by Rafael Schacter. Lund Humphries, June 2018. 224p. Ill. ISBN 9781848222366 (h/c), $69.99.
Reviewed January 2019
Jerrold Shiroma, Digital Scholarship Librarian, University of California, Merced Library, email@example.com
Street to Studio, by Rafael Schacter, explores a range of artists working in what the author has dubbed "intermural art." This term, per the author, "literally means 'art in between the walls'" and denotes "work not simply emerging from inside the walls...or from outside them." It is a practice of art-making that exists in between the tensions of traditional gallery art and an art-making that finds its inspiration and spirit in the city streets (i.e. graffiti or street art). Schacter is quick, and correct, to note, however, that this type of art and art-making isn't a new occurrence, and this book isn't an attempt to provide an historical overview. Thus, while various historical figures are absent--such as Rammellzee, Basquiat, or Dondi White--we are presented instead with the works of forty highly engaging and diverse contemporary artists who largely came of age in the 1980s and after.
All the artists chosen for this book have their roots in some form of urban art, some roots being stronger than others. These roots range from something as simple as using a can of spray paint as a tool of choice, to being active participants in the world of illegal graffiti. In some ways, this book is taking a different look at a kind of practice and outlook first explored in the landmark exhibit and film Beautiful Losers, from 2004 (Barry McGee is the lone artist appearing in both). However, while Beautiful Losers placed as much importance on the social cultures surrounding this in-between art, Street to Studio largely eschews this approach, instead focusing almost exclusively on individual artists and their works. This difference of approach is in many ways explicative of the extent to which both graffiti and street art have become normalized, even celebrated, in the past decade and a half. This is not to suggest that Schacter is presenting another collection of not-really-outsider art, but rather that this book is a useful example of how graffiti and practices of urban expression have become active inspirators in the telling of the contemporary art narrative.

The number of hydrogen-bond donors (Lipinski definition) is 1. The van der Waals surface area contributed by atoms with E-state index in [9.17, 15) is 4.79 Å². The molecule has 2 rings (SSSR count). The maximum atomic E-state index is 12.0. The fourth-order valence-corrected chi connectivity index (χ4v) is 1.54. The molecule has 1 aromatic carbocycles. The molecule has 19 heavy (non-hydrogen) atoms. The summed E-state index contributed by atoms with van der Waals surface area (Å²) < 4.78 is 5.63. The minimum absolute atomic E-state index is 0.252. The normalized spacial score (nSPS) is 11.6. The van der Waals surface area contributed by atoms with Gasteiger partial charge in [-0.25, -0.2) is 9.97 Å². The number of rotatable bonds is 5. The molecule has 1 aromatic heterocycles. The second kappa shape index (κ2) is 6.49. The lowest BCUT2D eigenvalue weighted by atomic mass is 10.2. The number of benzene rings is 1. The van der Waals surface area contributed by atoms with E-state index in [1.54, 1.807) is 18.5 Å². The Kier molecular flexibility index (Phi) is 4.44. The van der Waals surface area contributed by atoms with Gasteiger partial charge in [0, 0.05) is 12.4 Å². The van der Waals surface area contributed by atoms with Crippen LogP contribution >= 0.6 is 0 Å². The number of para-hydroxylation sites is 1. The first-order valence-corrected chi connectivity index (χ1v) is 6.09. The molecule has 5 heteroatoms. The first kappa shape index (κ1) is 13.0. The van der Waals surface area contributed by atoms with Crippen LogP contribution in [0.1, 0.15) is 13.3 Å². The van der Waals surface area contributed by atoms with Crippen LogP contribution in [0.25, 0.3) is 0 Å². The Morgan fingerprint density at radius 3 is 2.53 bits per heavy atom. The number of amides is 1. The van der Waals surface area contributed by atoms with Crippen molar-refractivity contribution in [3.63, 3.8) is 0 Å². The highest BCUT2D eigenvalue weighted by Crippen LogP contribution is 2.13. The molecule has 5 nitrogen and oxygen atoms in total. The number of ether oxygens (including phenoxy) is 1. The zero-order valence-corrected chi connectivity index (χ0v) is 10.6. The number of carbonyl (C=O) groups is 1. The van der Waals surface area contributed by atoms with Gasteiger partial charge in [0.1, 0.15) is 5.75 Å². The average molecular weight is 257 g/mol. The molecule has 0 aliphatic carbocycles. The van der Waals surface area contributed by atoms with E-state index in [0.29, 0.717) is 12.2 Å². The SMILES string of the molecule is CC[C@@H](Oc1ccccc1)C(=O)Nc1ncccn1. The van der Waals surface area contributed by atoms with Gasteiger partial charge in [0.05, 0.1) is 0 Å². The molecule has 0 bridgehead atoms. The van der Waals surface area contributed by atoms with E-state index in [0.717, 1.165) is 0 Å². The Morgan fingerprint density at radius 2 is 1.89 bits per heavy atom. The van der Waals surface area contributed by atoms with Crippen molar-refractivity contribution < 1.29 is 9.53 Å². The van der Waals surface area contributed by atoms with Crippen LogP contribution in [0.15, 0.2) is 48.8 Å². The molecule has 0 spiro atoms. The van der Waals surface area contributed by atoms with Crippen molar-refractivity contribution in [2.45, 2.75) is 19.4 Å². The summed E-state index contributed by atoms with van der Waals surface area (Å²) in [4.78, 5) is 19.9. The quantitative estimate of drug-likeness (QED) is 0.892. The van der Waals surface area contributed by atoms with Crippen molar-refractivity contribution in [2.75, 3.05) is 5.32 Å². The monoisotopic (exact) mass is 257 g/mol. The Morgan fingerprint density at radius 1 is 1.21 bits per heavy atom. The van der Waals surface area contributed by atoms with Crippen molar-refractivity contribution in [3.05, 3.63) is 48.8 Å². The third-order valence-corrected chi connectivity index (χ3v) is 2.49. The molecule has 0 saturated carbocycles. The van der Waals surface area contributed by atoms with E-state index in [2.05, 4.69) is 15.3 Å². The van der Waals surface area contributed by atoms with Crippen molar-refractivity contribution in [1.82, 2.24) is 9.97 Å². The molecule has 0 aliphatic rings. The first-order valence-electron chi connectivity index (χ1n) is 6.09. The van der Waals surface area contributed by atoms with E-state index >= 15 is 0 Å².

This publication is profusely illustrated with high-quality reproductions of color works, as well as notes to the introduction. While this book is certainly an interesting and useful take on the subject, it does suffer from a tone that some might feel is inaccessible, which is ironic given the popular and communal spirit of graffiti. The language gravitates towards the academic, and this book would be a welcome addition to academic libraries serving undergraduates, graduate students, and faculty in art, art history, visual culture, urban studies, and hip-hop studies, but would also, given its topic, be welcome in libraries serving the general public.